Muscle Wagon: 1971 Plymouth Satellite 440

Classic wagons can vary widely in types and styles, but if you are on the hunt for one and fancy something with a bit of attitude, then maybe this 1971 Plymouth Satellite Custom is just the vehicle. It packs a bit of a surprise, and would certainly be capable of hauling the kids, the dogs, the luggage, or towing the boat or caravan wherever you wish to go. It is located in Philadelphia, Pennsylvania, and is listed for sale here on eBay. The owner has set a BIN of $14,995 for the Plymouth.

Finished in Sno White with a Gold Leaf Metallic insert on the hood, the Satellite presents very nicely. The owner admits to the fact that the car does have some surface rust spots, but these are pretty difficult to see in the supplied photos. I did notice that the front valance has been damaged at some point, and the repair hasn’t been that great. The chrome roof rack is a practical touch, while the combination of the Rally wheels and the Plymouth decals give the wagon a bit of attitude. For practicality, the Satellite is fitted with a tow hitch, so the boat or caravan can go where you go.

The interior of the Satellite presents extremely nicely, and there will be little for the next owner to do inside the car. The front door trims have been cut to fit aftermarket speakers, and these are hooked to a JVC CD player that is hidden in the glove compartment. I think that the covers on the seats might be fairly new, and their colors don’t tie in with any of the color combinations that would have been available on this car when new. The owner does make mention of air conditioning but says that it isn’t hooked up. However, a peek under the hood reveals no sign of the compressor or hoses, so I’m not sure what the story is there. Otherwise, it just looks clean and tidy, and well suited to a person with a larger family.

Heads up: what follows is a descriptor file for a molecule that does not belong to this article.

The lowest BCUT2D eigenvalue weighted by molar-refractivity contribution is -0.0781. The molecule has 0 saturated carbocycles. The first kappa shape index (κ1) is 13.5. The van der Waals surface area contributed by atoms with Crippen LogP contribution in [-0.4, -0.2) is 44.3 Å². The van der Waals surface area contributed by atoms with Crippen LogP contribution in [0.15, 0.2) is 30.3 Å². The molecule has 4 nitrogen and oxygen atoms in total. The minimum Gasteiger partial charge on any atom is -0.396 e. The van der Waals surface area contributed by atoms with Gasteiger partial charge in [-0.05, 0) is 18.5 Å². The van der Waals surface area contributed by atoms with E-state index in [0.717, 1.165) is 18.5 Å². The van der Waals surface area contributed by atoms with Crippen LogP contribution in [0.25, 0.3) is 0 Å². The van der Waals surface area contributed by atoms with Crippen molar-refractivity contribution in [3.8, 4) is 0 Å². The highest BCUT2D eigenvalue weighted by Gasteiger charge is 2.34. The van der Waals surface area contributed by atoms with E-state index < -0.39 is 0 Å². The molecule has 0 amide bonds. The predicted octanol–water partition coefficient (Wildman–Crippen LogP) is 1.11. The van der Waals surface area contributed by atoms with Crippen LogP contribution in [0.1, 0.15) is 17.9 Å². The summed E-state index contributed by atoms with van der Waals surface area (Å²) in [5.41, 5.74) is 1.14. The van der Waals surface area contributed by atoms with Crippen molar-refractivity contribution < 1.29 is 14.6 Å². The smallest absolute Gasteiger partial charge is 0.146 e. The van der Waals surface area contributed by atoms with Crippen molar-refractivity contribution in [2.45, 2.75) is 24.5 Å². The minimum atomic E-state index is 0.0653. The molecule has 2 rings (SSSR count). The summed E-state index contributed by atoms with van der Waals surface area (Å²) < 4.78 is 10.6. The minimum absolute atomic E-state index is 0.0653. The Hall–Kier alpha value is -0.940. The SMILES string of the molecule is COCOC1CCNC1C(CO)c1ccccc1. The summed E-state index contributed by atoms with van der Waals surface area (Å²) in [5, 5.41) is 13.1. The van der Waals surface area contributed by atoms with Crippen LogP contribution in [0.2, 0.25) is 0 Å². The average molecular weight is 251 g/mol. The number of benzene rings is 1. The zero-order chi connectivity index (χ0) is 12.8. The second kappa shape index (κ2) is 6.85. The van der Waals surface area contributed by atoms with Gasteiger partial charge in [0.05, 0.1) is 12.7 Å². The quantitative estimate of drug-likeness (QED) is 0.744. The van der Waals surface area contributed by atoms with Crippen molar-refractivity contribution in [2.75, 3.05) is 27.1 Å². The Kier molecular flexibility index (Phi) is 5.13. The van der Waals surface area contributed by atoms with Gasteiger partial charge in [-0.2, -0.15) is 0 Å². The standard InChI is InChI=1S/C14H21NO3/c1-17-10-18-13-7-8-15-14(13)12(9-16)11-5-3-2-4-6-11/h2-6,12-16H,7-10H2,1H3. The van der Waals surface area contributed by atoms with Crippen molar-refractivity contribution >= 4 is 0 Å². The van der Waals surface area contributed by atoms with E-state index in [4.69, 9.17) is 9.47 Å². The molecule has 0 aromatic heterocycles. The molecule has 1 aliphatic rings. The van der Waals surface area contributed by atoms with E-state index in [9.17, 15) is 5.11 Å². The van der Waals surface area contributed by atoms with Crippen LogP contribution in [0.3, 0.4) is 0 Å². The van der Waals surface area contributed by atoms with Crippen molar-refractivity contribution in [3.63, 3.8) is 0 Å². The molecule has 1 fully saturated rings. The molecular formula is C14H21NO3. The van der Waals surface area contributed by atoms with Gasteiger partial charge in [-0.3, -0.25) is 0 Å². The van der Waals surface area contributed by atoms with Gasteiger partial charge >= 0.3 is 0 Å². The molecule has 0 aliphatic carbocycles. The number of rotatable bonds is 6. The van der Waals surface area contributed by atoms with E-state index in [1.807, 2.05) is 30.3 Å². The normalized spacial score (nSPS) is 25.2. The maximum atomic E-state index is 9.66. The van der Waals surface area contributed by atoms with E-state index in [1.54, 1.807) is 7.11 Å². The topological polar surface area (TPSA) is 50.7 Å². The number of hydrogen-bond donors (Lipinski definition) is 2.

Now we get to that surprise that gives the Plymouth that bit of attitude. Nestling in the engine bay is a V8, but this one is a 440ci, which was something that wasn’t available in the 1971 model year. Backing this is a 3-speed TorqueFlite transmission. It isn’t clear where this 440 came from, or what its specifications are. However, given the history of the 440, I believe that 300hp is probably a pretty safe and conservative figure when it comes to power output. That should be enough to meet all of your towing needs. The owner says that thanks to the dual exhaust, the engine produces a nice growl. He also says that it starts easily, drives nicely and that the transmission shifts smoothly. It all sounds really promising to me.

I think that the thing that really attracts me to this Plymouth Wagon is the fact that the exterior presentation gives some hint that this is not your average Satellite, but it doesn’t shout out exactly how potent it potentially is. The presentation of the vehicle is really nice, and it will offer the next owner some real versatility. With the ongoing popularity of classic wagons, this is one that I suspect will probably sell fairly quickly.

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Comments